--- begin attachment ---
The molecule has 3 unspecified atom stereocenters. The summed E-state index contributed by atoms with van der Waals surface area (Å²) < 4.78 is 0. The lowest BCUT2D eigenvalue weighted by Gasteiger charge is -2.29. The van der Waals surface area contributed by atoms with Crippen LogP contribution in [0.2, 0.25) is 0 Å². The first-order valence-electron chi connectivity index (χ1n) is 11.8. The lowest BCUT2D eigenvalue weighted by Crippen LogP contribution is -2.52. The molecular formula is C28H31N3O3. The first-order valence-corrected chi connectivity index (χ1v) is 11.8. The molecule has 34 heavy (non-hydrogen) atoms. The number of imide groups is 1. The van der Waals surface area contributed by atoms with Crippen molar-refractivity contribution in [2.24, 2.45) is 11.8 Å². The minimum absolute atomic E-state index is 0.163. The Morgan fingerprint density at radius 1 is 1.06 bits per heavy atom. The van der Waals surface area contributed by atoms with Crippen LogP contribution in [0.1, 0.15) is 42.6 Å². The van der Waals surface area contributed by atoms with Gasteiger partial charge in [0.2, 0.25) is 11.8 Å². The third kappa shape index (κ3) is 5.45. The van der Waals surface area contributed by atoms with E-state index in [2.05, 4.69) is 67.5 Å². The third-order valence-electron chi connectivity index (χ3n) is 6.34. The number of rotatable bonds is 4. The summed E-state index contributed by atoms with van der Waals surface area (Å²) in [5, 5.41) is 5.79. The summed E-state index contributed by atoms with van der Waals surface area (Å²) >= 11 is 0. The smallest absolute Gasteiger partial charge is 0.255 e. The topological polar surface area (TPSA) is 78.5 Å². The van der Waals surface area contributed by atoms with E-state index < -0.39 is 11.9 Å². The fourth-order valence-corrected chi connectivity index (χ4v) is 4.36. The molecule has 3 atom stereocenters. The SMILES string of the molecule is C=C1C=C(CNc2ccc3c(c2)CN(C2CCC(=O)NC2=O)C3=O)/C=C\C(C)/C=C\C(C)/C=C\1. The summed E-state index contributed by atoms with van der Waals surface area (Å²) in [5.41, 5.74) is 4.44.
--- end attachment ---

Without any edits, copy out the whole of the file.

The molecule has 3 unspecified atom stereocenters. The summed E-state index contributed by atoms with van der Waals surface area (Å²) < 4.78 is 0. The lowest BCUT2D eigenvalue weighted by Gasteiger charge is -2.29. The van der Waals surface area contributed by atoms with Crippen LogP contribution in [0.2, 0.25) is 0 Å². The first-order valence-electron chi connectivity index (χ1n) is 11.8. The lowest BCUT2D eigenvalue weighted by Crippen LogP contribution is -2.52. The molecular formula is C28H31N3O3. The first-order valence-corrected chi connectivity index (χ1v) is 11.8. The molecule has 34 heavy (non-hydrogen) atoms. The number of imide groups is 1. The van der Waals surface area contributed by atoms with Crippen molar-refractivity contribution in [2.24, 2.45) is 11.8 Å². The minimum absolute atomic E-state index is 0.163. The Morgan fingerprint density at radius 1 is 1.06 bits per heavy atom. The van der Waals surface area contributed by atoms with Crippen LogP contribution in [0.1, 0.15) is 42.6 Å². The van der Waals surface area contributed by atoms with Gasteiger partial charge in [0.2, 0.25) is 11.8 Å². The third kappa shape index (κ3) is 5.45. The van der Waals surface area contributed by atoms with E-state index in [2.05, 4.69) is 67.5 Å². The third-order valence-electron chi connectivity index (χ3n) is 6.34. The number of rotatable bonds is 4. The summed E-state index contributed by atoms with van der Waals surface area (Å²) in [5, 5.41) is 5.79. The summed E-state index contributed by atoms with van der Waals surface area (Å²) >= 11 is 0. The smallest absolute Gasteiger partial charge is 0.255 e. The topological polar surface area (TPSA) is 78.5 Å². The van der Waals surface area contributed by atoms with E-state index < -0.39 is 11.9 Å². The fourth-order valence-corrected chi connectivity index (χ4v) is 4.36. The molecule has 3 atom stereocenters. The SMILES string of the molecule is C=C1C=C(CNc2ccc3c(c2)CN(C2CCC(=O)NC2=O)C3=O)/C=C\C(C)/C=C\C(C)/C=C\1. The summed E-state index contributed by atoms with van der Waals surface area (Å²) in [5.41, 5.74) is 4.44.